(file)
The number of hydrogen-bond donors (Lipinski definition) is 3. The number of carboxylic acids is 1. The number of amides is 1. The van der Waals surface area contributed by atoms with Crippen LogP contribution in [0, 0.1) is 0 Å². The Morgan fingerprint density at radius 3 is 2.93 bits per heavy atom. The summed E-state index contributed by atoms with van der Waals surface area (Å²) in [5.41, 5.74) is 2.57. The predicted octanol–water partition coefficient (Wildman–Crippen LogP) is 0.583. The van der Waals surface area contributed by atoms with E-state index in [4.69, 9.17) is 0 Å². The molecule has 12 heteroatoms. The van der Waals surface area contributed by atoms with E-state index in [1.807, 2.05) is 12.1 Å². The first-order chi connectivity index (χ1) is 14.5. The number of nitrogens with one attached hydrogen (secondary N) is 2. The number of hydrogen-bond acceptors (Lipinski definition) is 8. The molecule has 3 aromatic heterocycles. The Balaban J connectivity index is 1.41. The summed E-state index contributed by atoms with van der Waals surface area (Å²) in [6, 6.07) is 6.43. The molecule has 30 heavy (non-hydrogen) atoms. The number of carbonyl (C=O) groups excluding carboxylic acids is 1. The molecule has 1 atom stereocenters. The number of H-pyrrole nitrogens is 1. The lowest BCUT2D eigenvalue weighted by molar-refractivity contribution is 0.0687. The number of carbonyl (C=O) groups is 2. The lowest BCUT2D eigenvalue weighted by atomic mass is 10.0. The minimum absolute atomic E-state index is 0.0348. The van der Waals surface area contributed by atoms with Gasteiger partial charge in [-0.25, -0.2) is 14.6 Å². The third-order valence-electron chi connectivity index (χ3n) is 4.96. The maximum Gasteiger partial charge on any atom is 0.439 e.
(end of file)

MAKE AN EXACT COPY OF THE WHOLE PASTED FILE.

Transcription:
The number of hydrogen-bond donors (Lipinski definition) is 3. The number of carboxylic acids is 1. The number of amides is 1. The van der Waals surface area contributed by atoms with Crippen LogP contribution in [0, 0.1) is 0 Å². The Morgan fingerprint density at radius 3 is 2.93 bits per heavy atom. The summed E-state index contributed by atoms with van der Waals surface area (Å²) in [5.41, 5.74) is 2.57. The predicted octanol–water partition coefficient (Wildman–Crippen LogP) is 0.583. The van der Waals surface area contributed by atoms with E-state index in [4.69, 9.17) is 0 Å². The molecule has 12 heteroatoms. The van der Waals surface area contributed by atoms with E-state index in [1.807, 2.05) is 12.1 Å². The first-order chi connectivity index (χ1) is 14.5. The number of nitrogens with one attached hydrogen (secondary N) is 2. The number of hydrogen-bond acceptors (Lipinski definition) is 8. The molecule has 3 aromatic heterocycles. The Balaban J connectivity index is 1.41. The summed E-state index contributed by atoms with van der Waals surface area (Å²) in [6, 6.07) is 6.43. The molecule has 30 heavy (non-hydrogen) atoms. The number of carbonyl (C=O) groups excluding carboxylic acids is 1. The molecule has 1 atom stereocenters. The number of H-pyrrole nitrogens is 1. The lowest BCUT2D eigenvalue weighted by molar-refractivity contribution is 0.0687. The number of carbonyl (C=O) groups is 2. The lowest BCUT2D eigenvalue weighted by atomic mass is 10.0. The minimum absolute atomic E-state index is 0.0348. The van der Waals surface area contributed by atoms with Gasteiger partial charge in [-0.25, -0.2) is 14.6 Å². The third-order valence-electron chi connectivity index (χ3n) is 4.96. The maximum Gasteiger partial charge on any atom is 0.439 e.